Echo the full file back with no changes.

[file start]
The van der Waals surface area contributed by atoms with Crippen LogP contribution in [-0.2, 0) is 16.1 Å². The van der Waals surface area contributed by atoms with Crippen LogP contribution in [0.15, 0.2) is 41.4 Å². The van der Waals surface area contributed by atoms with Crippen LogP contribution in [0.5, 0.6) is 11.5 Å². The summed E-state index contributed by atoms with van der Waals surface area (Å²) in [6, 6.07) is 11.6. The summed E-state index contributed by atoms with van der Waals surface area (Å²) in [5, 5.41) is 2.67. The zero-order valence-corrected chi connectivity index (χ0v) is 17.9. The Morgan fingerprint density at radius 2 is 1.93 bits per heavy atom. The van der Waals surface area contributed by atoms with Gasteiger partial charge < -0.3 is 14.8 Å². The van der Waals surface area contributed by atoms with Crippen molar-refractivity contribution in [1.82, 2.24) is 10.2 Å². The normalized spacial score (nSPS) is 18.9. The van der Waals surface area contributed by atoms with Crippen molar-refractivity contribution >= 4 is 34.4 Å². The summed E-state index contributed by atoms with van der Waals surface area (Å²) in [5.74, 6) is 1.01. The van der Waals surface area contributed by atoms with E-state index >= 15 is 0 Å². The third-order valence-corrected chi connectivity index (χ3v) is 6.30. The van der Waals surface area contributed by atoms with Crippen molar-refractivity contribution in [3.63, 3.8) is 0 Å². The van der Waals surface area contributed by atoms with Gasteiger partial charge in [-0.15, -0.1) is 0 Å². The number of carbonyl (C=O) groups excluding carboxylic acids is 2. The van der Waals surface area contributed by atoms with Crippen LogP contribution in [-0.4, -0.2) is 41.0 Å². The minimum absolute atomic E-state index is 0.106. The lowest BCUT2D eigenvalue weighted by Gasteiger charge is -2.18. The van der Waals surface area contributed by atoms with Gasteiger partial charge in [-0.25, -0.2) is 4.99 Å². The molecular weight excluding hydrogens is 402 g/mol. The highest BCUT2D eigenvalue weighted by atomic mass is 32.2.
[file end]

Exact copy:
The van der Waals surface area contributed by atoms with Crippen LogP contribution in [-0.2, 0) is 16.1 Å². The van der Waals surface area contributed by atoms with Crippen LogP contribution in [0.15, 0.2) is 41.4 Å². The van der Waals surface area contributed by atoms with Crippen LogP contribution in [0.5, 0.6) is 11.5 Å². The summed E-state index contributed by atoms with van der Waals surface area (Å²) in [6, 6.07) is 11.6. The summed E-state index contributed by atoms with van der Waals surface area (Å²) in [5, 5.41) is 2.67. The zero-order valence-corrected chi connectivity index (χ0v) is 17.9. The Morgan fingerprint density at radius 2 is 1.93 bits per heavy atom. The van der Waals surface area contributed by atoms with Gasteiger partial charge < -0.3 is 14.8 Å². The van der Waals surface area contributed by atoms with Crippen molar-refractivity contribution in [1.82, 2.24) is 10.2 Å². The normalized spacial score (nSPS) is 18.9. The van der Waals surface area contributed by atoms with Crippen molar-refractivity contribution >= 4 is 34.4 Å². The summed E-state index contributed by atoms with van der Waals surface area (Å²) in [5.74, 6) is 1.01. The van der Waals surface area contributed by atoms with E-state index >= 15 is 0 Å². The third-order valence-corrected chi connectivity index (χ3v) is 6.30. The van der Waals surface area contributed by atoms with Crippen molar-refractivity contribution in [3.63, 3.8) is 0 Å². The van der Waals surface area contributed by atoms with Gasteiger partial charge in [-0.15, -0.1) is 0 Å². The number of carbonyl (C=O) groups excluding carboxylic acids is 2. The van der Waals surface area contributed by atoms with Crippen LogP contribution in [-0.4, -0.2) is 41.0 Å². The minimum absolute atomic E-state index is 0.106. The lowest BCUT2D eigenvalue weighted by Gasteiger charge is -2.18. The van der Waals surface area contributed by atoms with Gasteiger partial charge in [-0.25, -0.2) is 4.99 Å². The molecular weight excluding hydrogens is 402 g/mol. The highest BCUT2D eigenvalue weighted by atomic mass is 32.2.